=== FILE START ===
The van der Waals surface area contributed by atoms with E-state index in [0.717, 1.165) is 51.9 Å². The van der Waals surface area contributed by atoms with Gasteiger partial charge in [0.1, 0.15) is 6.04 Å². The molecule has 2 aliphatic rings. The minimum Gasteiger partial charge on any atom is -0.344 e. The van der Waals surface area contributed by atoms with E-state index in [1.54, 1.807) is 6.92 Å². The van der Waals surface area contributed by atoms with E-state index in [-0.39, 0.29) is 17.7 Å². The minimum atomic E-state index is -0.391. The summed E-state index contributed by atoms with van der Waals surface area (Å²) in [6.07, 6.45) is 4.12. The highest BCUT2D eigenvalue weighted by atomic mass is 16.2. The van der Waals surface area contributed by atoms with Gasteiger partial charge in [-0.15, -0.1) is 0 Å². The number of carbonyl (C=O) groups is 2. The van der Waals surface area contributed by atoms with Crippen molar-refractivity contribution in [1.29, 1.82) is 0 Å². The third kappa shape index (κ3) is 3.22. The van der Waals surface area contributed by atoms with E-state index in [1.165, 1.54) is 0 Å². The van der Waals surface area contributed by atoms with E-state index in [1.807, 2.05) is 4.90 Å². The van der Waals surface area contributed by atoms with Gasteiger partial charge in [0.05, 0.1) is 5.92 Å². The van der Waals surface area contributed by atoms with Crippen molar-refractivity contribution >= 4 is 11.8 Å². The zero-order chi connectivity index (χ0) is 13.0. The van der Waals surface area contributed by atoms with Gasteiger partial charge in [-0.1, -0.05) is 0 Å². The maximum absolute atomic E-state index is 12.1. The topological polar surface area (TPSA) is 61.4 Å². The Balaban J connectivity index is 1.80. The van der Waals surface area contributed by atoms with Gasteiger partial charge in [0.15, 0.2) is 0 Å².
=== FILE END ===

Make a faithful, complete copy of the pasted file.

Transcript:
The van der Waals surface area contributed by atoms with E-state index in [0.717, 1.165) is 51.9 Å². The van der Waals surface area contributed by atoms with Gasteiger partial charge in [0.1, 0.15) is 6.04 Å². The molecule has 2 aliphatic rings. The minimum Gasteiger partial charge on any atom is -0.344 e. The van der Waals surface area contributed by atoms with E-state index in [1.54, 1.807) is 6.92 Å². The van der Waals surface area contributed by atoms with E-state index in [-0.39, 0.29) is 17.7 Å². The minimum atomic E-state index is -0.391. The summed E-state index contributed by atoms with van der Waals surface area (Å²) in [6.07, 6.45) is 4.12. The highest BCUT2D eigenvalue weighted by atomic mass is 16.2. The van der Waals surface area contributed by atoms with Gasteiger partial charge in [-0.15, -0.1) is 0 Å². The number of carbonyl (C=O) groups is 2. The van der Waals surface area contributed by atoms with Crippen molar-refractivity contribution in [1.29, 1.82) is 0 Å². The third kappa shape index (κ3) is 3.22. The van der Waals surface area contributed by atoms with E-state index in [1.165, 1.54) is 0 Å². The van der Waals surface area contributed by atoms with E-state index in [1.807, 2.05) is 4.90 Å². The van der Waals surface area contributed by atoms with Gasteiger partial charge in [0.05, 0.1) is 5.92 Å². The van der Waals surface area contributed by atoms with Crippen molar-refractivity contribution >= 4 is 11.8 Å². The zero-order chi connectivity index (χ0) is 13.0. The van der Waals surface area contributed by atoms with Gasteiger partial charge in [-0.1, -0.05) is 0 Å². The maximum absolute atomic E-state index is 12.1. The topological polar surface area (TPSA) is 61.4 Å². The Balaban J connectivity index is 1.80. The van der Waals surface area contributed by atoms with Gasteiger partial charge in [0.15, 0.2) is 0 Å².